Building better professional relationships

Learn to communicate in a professional manner, while building strong relationships.


You know how it starts. You have that snarky e-mail that comes in on a Friday at the end of the business day, and the tone is a little off, a little less than positive. You reread the e-mail several times, checking for clarity and wondering if this person doesn’t know how to communicate professionally or is just an idiot in a suit. The kicker? The e-mail requires a response. So how do you communicate in a way that is always professional, but goes one step beyond and builds a stronger relationship simultaneously?

This is only one of many opportunities that professionals are offered on a daily basis to improve their business relationships. Let’s look at a few, beginning with that snarky e-mail.

1. Practice diplomacy. Often, a response to a specific query takes time to research, think about, and compose. While a good rule of thumb is to respond to all communications within 24 hours—48 hours if you are traveling on business—sometimes you need to buy some time. In such cases, sending a quick “thanks for your e-mail—I should have a thoughtful response to you in the next day or so” will acknowledge that you are waiting for input or feedback before moving forward. When responding, ignore snarky or emotionally charged aspects of the e-mail. De-escalate confrontations and focus on the facts that are in play.

2. Proactively communicate more frequently—not just when you need something. If every e-mail or side conversation you initiate comes with: “Hey, you know I’ve been meaning to catch you because I need a …”, then the people you communicate with will gradually begin to avoid you because all you represent is more work for them. Why else would you contact someone? This is why we read vastly and deeply in our field and in business in relation to our work. Conversations about what is developing in our field, specific developments with our competition, and even tangential matters in policy and science are great fodder for continually communicating.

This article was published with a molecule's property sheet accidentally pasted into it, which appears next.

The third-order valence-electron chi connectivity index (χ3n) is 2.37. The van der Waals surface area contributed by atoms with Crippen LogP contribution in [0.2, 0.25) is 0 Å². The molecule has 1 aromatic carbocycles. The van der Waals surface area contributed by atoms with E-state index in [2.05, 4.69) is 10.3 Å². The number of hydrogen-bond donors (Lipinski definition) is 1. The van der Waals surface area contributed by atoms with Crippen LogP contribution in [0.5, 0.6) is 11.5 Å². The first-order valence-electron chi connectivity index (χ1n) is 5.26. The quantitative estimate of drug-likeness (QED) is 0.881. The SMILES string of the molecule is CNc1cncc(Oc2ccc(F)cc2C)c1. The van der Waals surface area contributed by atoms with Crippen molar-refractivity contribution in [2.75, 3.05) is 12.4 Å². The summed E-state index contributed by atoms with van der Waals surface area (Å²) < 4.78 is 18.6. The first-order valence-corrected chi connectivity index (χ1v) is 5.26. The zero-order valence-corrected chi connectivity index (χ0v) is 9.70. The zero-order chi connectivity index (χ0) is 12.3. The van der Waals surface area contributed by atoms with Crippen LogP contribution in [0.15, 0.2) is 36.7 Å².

3. Avoid complaining. Spending time in the negative has the amazing ability to pull everyone down with you. And the purpose of that? Really, what is to gain from bringing down the ideas and work of your colleagues? My suggestion is that if something is truly bothering you, voice it to those who can do something about it or keep it to yourself. The goal of any organization is to continuously move forward in positive ways, so part of your job it to be part of the solution resolving what concerns you.

4. Be a straight-shooter. This one is related to No. 3. If you have a concern or issue with a particular colleague, such as a person in your organization, a client, or a person within your larger field, address the issue with that particular person. Often, the best conversations and strongest relationships are built on what was once perceived as a problem. Going directly to the person who has the central knowledge about the issue creates transparency and opens the door for an honest dialogue. If you do this before talking with others, you can avoid creating unnecessary gossip. Nothing positive comes from office gossip; gossip can be a career killer.

5. Know your boundaries. Everyone has personal space boundaries and off-limits topics they prefer not to discuss. In building business relationships within your organization and your larger professional sphere, always keep in mind what you will talk about and what you won’t. It’s good to armor yourself with phrases that allow you to gracefully bow out of a conversation and create a space for the listener to save face at the same time. Phrases such as, “I’m not prepared to share on that just yet” or “That’s something I’m still working on, so I’m not quite ready to share at this time” with a smile can alleviate a lot of backpedaling and miscommunication.

6. Listen. This is the key to all strong professional relationships. Think about it: When was the last time you had someone ask good questions of you and you really listened, reflected on what you said, and then probed, asking more interesting questions? Unfortunately, these conversations are rare. Part of listening is being truly present during the conversation, finding commonality between you and the person to whom you are speaking, and following up. If your conversation leads to information seeking, creating connections, and providing more insight, then by all means, follow up. And do so within 24 hours. This responsiveness, this “listening” that results in positive action, is one of the best ways to create a richer, more sustainable professional partnership with your colleagues. In the end, there is no business without relationships, the kind of professional alliances that feed our curiosities, help strengthen our careers, and enlighten how we think about our work. Relationships matter, and so does the communication we use to foster them.